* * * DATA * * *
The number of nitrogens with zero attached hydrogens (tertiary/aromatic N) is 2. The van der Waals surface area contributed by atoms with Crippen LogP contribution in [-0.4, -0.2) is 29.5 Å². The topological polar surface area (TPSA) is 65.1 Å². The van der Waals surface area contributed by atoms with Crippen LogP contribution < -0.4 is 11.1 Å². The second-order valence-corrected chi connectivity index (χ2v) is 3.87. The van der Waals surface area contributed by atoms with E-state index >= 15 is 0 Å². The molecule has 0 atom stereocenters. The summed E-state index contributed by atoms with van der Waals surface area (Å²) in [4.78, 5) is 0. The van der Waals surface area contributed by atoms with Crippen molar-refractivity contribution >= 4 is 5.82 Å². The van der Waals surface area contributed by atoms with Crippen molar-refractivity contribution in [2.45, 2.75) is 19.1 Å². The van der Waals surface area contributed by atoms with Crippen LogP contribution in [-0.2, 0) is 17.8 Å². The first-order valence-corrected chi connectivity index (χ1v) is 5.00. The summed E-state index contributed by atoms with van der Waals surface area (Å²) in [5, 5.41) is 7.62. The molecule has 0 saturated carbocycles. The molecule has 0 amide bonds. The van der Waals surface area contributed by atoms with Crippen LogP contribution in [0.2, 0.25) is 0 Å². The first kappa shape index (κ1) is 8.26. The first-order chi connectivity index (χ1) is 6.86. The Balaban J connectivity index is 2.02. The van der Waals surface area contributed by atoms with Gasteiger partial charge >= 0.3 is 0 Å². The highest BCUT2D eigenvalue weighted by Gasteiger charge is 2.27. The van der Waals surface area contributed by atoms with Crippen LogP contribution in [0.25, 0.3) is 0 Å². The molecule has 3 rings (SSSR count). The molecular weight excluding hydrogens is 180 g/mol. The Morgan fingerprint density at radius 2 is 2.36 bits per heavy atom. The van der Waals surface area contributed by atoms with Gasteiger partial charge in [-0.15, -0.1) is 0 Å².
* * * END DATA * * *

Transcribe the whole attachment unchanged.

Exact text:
The number of nitrogens with zero attached hydrogens (tertiary/aromatic N) is 2. The van der Waals surface area contributed by atoms with Crippen LogP contribution in [-0.4, -0.2) is 29.5 Å². The topological polar surface area (TPSA) is 65.1 Å². The van der Waals surface area contributed by atoms with Crippen LogP contribution < -0.4 is 11.1 Å². The second-order valence-corrected chi connectivity index (χ2v) is 3.87. The van der Waals surface area contributed by atoms with E-state index >= 15 is 0 Å². The molecule has 0 atom stereocenters. The summed E-state index contributed by atoms with van der Waals surface area (Å²) in [4.78, 5) is 0. The van der Waals surface area contributed by atoms with Crippen molar-refractivity contribution >= 4 is 5.82 Å². The van der Waals surface area contributed by atoms with Crippen molar-refractivity contribution in [2.45, 2.75) is 19.1 Å². The van der Waals surface area contributed by atoms with Crippen LogP contribution in [-0.2, 0) is 17.8 Å². The first-order valence-corrected chi connectivity index (χ1v) is 5.00. The summed E-state index contributed by atoms with van der Waals surface area (Å²) in [5, 5.41) is 7.62. The molecule has 0 saturated carbocycles. The molecule has 0 amide bonds. The van der Waals surface area contributed by atoms with Crippen LogP contribution in [0.2, 0.25) is 0 Å². The first kappa shape index (κ1) is 8.26. The first-order chi connectivity index (χ1) is 6.86. The Balaban J connectivity index is 2.02. The van der Waals surface area contributed by atoms with Gasteiger partial charge >= 0.3 is 0 Å². The highest BCUT2D eigenvalue weighted by Gasteiger charge is 2.27. The van der Waals surface area contributed by atoms with Crippen LogP contribution in [0.25, 0.3) is 0 Å². The molecule has 3 rings (SSSR count). The molecular weight excluding hydrogens is 180 g/mol. The Morgan fingerprint density at radius 2 is 2.36 bits per heavy atom. The van der Waals surface area contributed by atoms with Gasteiger partial charge in [-0.15, -0.1) is 0 Å².